Even a small amount of stress can fill your daily life with a lot of negativity that makes it difficult to stay optimistic. Chronic anxiety can also affect your health, resulting in conditions like high blood pressure, chest pain and insomnia. If you're experiencing heavy stress, try these activities to lower the effects that your anxiety has on your well-being.
1. Socialise with friends and family
When people think of stress-relieving activities, breathing exercises and yoga may come to mind. However, pastimes as simple as spending time with loved ones can drastically lower your stress levels. The NHS says that one of the most effective ways to ease worries and anxiety is sharing your experiences with friends or family members. They may be able to help you find solutions to your problems and share similar situations they've gone through. Taking time out of your day to laugh is also essential for alleviating stress.
2. Exercise regularly
Exercise is known for its ability to enhance physical health, but there are also psychological advantages. De Montfort University of Leicester says that exercise doesn't only serve as a useful distraction from anxiety, but also improves heart and lung function, which increases the availability of oxygen for nerve functions. Physical activity also triggers the production of opiates and endorphins that lead to a sense of well-being.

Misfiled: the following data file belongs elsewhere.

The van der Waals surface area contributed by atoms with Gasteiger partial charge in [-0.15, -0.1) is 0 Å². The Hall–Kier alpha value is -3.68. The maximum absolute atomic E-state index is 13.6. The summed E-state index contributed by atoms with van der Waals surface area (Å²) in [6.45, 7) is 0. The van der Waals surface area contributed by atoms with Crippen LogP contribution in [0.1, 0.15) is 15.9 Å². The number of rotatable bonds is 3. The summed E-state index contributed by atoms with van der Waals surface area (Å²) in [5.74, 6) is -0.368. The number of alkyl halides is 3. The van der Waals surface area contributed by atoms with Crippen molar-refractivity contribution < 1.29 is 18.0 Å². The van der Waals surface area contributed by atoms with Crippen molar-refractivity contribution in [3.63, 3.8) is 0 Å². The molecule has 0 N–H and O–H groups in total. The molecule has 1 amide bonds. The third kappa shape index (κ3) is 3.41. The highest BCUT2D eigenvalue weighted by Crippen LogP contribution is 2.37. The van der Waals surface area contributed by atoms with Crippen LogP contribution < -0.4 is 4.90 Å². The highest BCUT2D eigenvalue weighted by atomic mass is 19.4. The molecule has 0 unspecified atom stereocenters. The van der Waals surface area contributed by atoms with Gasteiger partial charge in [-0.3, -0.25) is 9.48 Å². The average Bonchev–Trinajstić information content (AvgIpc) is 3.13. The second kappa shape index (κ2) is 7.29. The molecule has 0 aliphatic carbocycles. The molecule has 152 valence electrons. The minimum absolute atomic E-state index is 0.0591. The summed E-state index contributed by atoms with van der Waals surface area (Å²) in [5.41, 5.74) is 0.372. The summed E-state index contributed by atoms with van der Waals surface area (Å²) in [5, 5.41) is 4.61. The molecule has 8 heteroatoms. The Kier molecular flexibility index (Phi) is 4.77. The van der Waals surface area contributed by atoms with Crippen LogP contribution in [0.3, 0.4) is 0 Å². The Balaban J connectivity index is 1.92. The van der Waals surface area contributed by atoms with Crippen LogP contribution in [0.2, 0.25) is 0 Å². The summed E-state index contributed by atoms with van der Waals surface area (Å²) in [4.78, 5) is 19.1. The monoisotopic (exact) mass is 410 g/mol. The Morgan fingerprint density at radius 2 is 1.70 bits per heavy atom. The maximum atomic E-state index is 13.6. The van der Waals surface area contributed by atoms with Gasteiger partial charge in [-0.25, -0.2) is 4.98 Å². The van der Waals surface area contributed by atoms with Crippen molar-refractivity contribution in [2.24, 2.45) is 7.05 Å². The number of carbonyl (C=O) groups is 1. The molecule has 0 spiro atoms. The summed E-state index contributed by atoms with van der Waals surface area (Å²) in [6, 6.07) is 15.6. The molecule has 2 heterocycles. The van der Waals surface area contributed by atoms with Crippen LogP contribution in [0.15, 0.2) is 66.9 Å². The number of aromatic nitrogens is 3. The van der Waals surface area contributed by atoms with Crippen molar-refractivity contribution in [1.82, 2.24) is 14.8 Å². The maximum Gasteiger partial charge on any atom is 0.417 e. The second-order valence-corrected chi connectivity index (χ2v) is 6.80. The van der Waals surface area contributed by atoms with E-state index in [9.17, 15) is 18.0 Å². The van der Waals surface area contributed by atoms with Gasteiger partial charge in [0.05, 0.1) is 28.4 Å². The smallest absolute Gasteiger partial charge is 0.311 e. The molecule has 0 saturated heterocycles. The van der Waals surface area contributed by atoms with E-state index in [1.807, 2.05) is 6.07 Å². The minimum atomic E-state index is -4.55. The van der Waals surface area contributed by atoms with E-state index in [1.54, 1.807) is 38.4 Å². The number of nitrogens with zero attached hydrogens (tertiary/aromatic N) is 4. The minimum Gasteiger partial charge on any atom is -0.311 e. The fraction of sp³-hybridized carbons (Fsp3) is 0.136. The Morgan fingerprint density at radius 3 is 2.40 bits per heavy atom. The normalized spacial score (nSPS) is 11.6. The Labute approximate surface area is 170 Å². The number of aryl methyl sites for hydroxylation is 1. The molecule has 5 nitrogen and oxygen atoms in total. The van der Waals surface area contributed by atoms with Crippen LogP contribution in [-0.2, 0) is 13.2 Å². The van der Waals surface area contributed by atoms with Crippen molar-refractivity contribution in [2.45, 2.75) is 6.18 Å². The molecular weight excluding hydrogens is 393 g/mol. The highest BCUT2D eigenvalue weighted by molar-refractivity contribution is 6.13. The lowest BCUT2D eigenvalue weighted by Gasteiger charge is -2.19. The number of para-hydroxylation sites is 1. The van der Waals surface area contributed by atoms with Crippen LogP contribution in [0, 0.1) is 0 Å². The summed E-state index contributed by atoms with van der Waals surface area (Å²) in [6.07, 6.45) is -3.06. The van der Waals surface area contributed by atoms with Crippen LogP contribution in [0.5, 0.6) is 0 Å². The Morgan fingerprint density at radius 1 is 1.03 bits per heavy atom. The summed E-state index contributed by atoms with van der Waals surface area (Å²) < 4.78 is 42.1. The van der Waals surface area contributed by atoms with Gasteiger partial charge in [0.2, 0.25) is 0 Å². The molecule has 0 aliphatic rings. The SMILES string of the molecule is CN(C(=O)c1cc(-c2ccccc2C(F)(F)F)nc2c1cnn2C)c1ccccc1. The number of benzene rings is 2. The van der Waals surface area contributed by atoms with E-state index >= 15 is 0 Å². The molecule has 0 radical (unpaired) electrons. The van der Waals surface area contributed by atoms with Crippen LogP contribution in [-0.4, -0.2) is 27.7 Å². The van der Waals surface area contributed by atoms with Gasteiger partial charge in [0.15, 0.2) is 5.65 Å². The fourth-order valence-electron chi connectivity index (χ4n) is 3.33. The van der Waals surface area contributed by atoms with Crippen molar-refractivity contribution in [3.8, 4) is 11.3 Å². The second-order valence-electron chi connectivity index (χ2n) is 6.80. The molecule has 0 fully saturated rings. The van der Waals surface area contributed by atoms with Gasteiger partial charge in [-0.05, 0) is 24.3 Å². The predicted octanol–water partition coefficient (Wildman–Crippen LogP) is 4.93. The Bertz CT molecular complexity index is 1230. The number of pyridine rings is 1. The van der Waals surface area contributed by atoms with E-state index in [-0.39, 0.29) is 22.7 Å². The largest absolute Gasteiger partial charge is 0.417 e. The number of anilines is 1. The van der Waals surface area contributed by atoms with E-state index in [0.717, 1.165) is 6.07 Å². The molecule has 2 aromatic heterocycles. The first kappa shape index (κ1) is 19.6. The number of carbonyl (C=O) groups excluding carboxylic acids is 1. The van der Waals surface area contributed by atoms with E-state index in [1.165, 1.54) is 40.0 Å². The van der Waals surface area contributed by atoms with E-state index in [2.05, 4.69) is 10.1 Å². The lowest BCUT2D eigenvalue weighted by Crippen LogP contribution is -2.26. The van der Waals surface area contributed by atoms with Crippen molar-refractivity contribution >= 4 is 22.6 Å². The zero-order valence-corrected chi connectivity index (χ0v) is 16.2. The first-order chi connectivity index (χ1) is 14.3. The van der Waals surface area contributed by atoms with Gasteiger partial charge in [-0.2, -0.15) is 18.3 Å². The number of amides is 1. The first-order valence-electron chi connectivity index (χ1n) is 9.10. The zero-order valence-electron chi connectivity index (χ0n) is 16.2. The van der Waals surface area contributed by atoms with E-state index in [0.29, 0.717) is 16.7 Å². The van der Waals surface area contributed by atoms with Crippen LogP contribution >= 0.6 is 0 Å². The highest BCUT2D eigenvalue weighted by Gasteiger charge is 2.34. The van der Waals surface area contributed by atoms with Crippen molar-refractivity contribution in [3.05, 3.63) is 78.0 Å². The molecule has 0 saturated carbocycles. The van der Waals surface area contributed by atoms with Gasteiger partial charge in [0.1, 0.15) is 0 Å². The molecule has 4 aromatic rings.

Consider exercising with friends to combine the benefits of socialising with those of physical activity. Look for opportunities to participate in group exercise at your local community centre or ask friends to join you for a walk. If you live in a care home, take advantage of the group activities made available to residents.
"Another great way to alleviate anxiety is taking on a new hobby. "
3. Take on a new hobby
Another great way to alleviate anxiety is taking on a new hobby. The NHS says that challenging yourself and setting attainable goals will help you deal with stress and even see things in a different light. For example, consider learning a new language or how to play an instrument. If you're interested in trying a new sport, the NHS offers a "What's your sport?" tool that guides you in selecting the sport that is best suited for your interests and abilities.
"By continuing to learn, you become more emotionally resilient as a person," Professor Cary Cooper, an occupational health expert at the University of Lancaster tells the NHS. "It arms you with knowledge and makes you want to do things rather than be passive, such as watching TV all the time."
At Gracewell care homes, we offer residents a daily group activity to choose from, including social events and exercise groups. To learn more about how we can help, or to find a location near you, contact us today.